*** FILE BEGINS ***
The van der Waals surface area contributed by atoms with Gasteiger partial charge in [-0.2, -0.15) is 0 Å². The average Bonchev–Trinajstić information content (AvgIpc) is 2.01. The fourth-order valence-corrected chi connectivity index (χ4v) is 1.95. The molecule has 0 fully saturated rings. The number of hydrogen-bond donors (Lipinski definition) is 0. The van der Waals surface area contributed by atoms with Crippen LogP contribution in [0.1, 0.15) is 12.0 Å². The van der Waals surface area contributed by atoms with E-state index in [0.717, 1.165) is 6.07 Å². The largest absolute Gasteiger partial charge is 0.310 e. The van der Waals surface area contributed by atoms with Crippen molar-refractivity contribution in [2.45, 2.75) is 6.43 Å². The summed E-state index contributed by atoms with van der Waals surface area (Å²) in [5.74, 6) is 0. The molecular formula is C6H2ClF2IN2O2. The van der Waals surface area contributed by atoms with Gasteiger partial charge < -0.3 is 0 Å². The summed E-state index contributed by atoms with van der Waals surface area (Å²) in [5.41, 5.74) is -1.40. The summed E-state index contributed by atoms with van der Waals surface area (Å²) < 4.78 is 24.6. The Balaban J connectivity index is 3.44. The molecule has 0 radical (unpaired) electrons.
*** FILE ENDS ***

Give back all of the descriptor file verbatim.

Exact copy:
The van der Waals surface area contributed by atoms with Gasteiger partial charge in [-0.2, -0.15) is 0 Å². The average Bonchev–Trinajstić information content (AvgIpc) is 2.01. The fourth-order valence-corrected chi connectivity index (χ4v) is 1.95. The molecule has 0 fully saturated rings. The number of hydrogen-bond donors (Lipinski definition) is 0. The van der Waals surface area contributed by atoms with Crippen LogP contribution in [0.1, 0.15) is 12.0 Å². The van der Waals surface area contributed by atoms with E-state index in [0.717, 1.165) is 6.07 Å². The largest absolute Gasteiger partial charge is 0.310 e. The van der Waals surface area contributed by atoms with Crippen molar-refractivity contribution in [2.45, 2.75) is 6.43 Å². The summed E-state index contributed by atoms with van der Waals surface area (Å²) in [5.74, 6) is 0. The molecular formula is C6H2ClF2IN2O2. The van der Waals surface area contributed by atoms with Gasteiger partial charge < -0.3 is 0 Å². The summed E-state index contributed by atoms with van der Waals surface area (Å²) in [5.41, 5.74) is -1.40. The summed E-state index contributed by atoms with van der Waals surface area (Å²) < 4.78 is 24.6. The Balaban J connectivity index is 3.44. The molecule has 0 radical (unpaired) electrons.